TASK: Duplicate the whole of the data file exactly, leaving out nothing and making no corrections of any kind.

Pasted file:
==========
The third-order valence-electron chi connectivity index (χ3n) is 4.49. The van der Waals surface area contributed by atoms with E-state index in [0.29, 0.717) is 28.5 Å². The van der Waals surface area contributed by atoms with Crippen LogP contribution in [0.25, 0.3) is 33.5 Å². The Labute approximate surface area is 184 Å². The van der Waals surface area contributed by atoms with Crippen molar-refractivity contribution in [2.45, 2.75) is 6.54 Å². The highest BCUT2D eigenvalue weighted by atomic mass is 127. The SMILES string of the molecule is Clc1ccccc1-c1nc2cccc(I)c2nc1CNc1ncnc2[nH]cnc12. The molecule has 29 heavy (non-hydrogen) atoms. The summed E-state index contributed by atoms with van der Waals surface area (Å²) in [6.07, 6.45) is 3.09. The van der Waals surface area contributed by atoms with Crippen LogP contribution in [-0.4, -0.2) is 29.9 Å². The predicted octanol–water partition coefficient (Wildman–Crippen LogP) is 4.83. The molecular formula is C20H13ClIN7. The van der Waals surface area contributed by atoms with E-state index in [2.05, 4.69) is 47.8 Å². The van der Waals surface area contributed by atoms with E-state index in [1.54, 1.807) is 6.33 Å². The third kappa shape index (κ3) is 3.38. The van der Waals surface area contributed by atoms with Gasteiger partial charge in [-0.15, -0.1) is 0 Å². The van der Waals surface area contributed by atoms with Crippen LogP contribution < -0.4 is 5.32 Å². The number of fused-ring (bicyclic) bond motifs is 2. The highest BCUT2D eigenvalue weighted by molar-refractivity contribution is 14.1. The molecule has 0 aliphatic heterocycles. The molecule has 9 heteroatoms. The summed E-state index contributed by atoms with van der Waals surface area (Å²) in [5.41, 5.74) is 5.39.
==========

The third-order valence-electron chi connectivity index (χ3n) is 4.49. The van der Waals surface area contributed by atoms with E-state index in [0.29, 0.717) is 28.5 Å². The van der Waals surface area contributed by atoms with Crippen LogP contribution in [0.25, 0.3) is 33.5 Å². The Labute approximate surface area is 184 Å². The van der Waals surface area contributed by atoms with Crippen molar-refractivity contribution in [2.45, 2.75) is 6.54 Å². The highest BCUT2D eigenvalue weighted by atomic mass is 127. The SMILES string of the molecule is Clc1ccccc1-c1nc2cccc(I)c2nc1CNc1ncnc2[nH]cnc12. The molecule has 29 heavy (non-hydrogen) atoms. The summed E-state index contributed by atoms with van der Waals surface area (Å²) in [6.07, 6.45) is 3.09. The van der Waals surface area contributed by atoms with Crippen LogP contribution in [-0.4, -0.2) is 29.9 Å². The predicted octanol–water partition coefficient (Wildman–Crippen LogP) is 4.83. The molecular formula is C20H13ClIN7. The van der Waals surface area contributed by atoms with E-state index in [2.05, 4.69) is 47.8 Å². The van der Waals surface area contributed by atoms with E-state index in [1.54, 1.807) is 6.33 Å². The third kappa shape index (κ3) is 3.38. The van der Waals surface area contributed by atoms with Gasteiger partial charge in [-0.15, -0.1) is 0 Å². The van der Waals surface area contributed by atoms with Crippen LogP contribution < -0.4 is 5.32 Å². The number of fused-ring (bicyclic) bond motifs is 2. The highest BCUT2D eigenvalue weighted by molar-refractivity contribution is 14.1. The molecule has 0 aliphatic heterocycles. The molecule has 9 heteroatoms. The summed E-state index contributed by atoms with van der Waals surface area (Å²) in [5.41, 5.74) is 5.39.